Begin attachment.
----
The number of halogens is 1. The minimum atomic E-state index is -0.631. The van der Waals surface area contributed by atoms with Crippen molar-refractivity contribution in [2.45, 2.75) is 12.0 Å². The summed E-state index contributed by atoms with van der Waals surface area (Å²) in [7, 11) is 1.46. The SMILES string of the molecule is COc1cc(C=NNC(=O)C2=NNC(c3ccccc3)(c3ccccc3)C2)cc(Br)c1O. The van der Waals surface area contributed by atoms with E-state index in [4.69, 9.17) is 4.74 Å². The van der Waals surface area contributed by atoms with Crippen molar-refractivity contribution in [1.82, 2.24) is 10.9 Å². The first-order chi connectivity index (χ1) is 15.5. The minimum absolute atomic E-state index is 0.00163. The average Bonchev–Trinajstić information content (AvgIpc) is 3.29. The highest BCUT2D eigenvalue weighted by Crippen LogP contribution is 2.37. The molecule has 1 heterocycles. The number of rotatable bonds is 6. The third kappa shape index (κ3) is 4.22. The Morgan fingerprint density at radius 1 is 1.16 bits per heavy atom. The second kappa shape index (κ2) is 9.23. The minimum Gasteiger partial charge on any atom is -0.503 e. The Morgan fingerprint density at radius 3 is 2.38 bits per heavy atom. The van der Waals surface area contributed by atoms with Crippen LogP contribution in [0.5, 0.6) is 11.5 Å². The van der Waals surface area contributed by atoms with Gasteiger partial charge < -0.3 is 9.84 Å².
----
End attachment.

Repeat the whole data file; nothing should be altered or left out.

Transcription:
The number of halogens is 1. The minimum atomic E-state index is -0.631. The van der Waals surface area contributed by atoms with Crippen molar-refractivity contribution in [2.45, 2.75) is 12.0 Å². The summed E-state index contributed by atoms with van der Waals surface area (Å²) in [7, 11) is 1.46. The SMILES string of the molecule is COc1cc(C=NNC(=O)C2=NNC(c3ccccc3)(c3ccccc3)C2)cc(Br)c1O. The van der Waals surface area contributed by atoms with E-state index in [4.69, 9.17) is 4.74 Å². The van der Waals surface area contributed by atoms with Crippen molar-refractivity contribution in [1.82, 2.24) is 10.9 Å². The first-order chi connectivity index (χ1) is 15.5. The minimum absolute atomic E-state index is 0.00163. The average Bonchev–Trinajstić information content (AvgIpc) is 3.29. The highest BCUT2D eigenvalue weighted by Crippen LogP contribution is 2.37. The molecule has 1 heterocycles. The number of rotatable bonds is 6. The third kappa shape index (κ3) is 4.22. The Morgan fingerprint density at radius 1 is 1.16 bits per heavy atom. The second kappa shape index (κ2) is 9.23. The minimum Gasteiger partial charge on any atom is -0.503 e. The Morgan fingerprint density at radius 3 is 2.38 bits per heavy atom. The van der Waals surface area contributed by atoms with Crippen LogP contribution in [0.5, 0.6) is 11.5 Å². The van der Waals surface area contributed by atoms with Gasteiger partial charge < -0.3 is 9.84 Å².